There were two games of interest to the conference-leading Rangers last night. In one, the Penguins topped the Devils, 5-2, to once again pull within a point of the first in the standings. And in the other, the Boston College Eagles shut out Minnesota-Duluth, 4-0, to advance to the NCAA Frozen Four. The latter game, of course, featured highly touted prospect Chris Kreider, who can't join the Rangers until his college season is over. And his college season just got even longer.
There's a break of more than a week between the regional rounds of the NCAA men's hockey tournament and the Frozen Four, meaning that Kreider's Eagles won't be in action again until Thursday, April 5. If Boston College wins its semifinal game, the team would play for the championship on Saturday, April 7, the same day the Rangers finish off the regular season at home against Washington.
Kreider, a junior, hasn't announced whether he'll sign with the Rangers after Boston College's season is over. But Glen Sather has said he "absolutely" expects Kreider to leave school after B.C.'s season comes to an end, and he's also said that Kreider could join the Rangers in time to play this season. (Of course, that was before B.C.'s season was extended for so long.) It's why Rangers fans might have been rooting for Kreider's team to lose last night, potentially allowing him to see a couple weeks of NHL action before the playoffs begin. (The New York Rangers Blog has a post up today entitled "Kreider Headed to Frozen Four ... Dammit!")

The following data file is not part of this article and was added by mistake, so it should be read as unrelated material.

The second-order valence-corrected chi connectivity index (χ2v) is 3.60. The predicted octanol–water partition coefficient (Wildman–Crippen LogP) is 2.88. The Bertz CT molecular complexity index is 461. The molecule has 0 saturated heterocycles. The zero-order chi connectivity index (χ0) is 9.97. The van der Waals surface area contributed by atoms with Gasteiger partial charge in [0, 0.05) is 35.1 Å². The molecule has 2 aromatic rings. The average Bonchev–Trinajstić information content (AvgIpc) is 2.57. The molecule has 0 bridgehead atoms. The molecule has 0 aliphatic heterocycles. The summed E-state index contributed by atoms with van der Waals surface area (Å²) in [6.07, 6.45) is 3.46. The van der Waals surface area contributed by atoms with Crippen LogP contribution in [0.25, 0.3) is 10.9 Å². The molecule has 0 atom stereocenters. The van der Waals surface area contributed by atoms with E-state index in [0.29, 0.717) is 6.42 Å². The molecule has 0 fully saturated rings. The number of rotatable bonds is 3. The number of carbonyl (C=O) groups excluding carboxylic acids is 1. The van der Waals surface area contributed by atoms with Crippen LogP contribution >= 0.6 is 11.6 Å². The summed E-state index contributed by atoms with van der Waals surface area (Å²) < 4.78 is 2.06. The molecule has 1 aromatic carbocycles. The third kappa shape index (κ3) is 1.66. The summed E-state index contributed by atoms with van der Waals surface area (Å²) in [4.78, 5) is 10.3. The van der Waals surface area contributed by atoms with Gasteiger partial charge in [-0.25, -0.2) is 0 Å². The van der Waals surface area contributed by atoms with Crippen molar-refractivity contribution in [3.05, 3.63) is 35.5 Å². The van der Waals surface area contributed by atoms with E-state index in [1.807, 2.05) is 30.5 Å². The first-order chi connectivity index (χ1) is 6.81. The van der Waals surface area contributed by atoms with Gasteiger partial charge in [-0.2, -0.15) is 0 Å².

There's no guarantee that Kreider would be effective in the pros this year even if he had been able to play in a couple of weeks of games during the regular season. He's drawn raves for his combination of size and speed, but it's not easy to simply slide onto an NHL roster and have an impact. That said, Steve Buckley of the Boston Herald recalls the start of Tony Amonte's NHL career: After Amonte's Boston University Terriers lost the national title game, he signed with the Rangers and made his NHL debut in the Stanley Cup Playoffs.
The Rangers play a certain type of system — one that's also taught to players on their AHL affiliate — and have a coach who puts an emphasis on conditioning. So to expect big things from Kreider this season isn't fair. But letting him get a couple weeks of experience and then evaluating things at the end of the regular season would have been nice.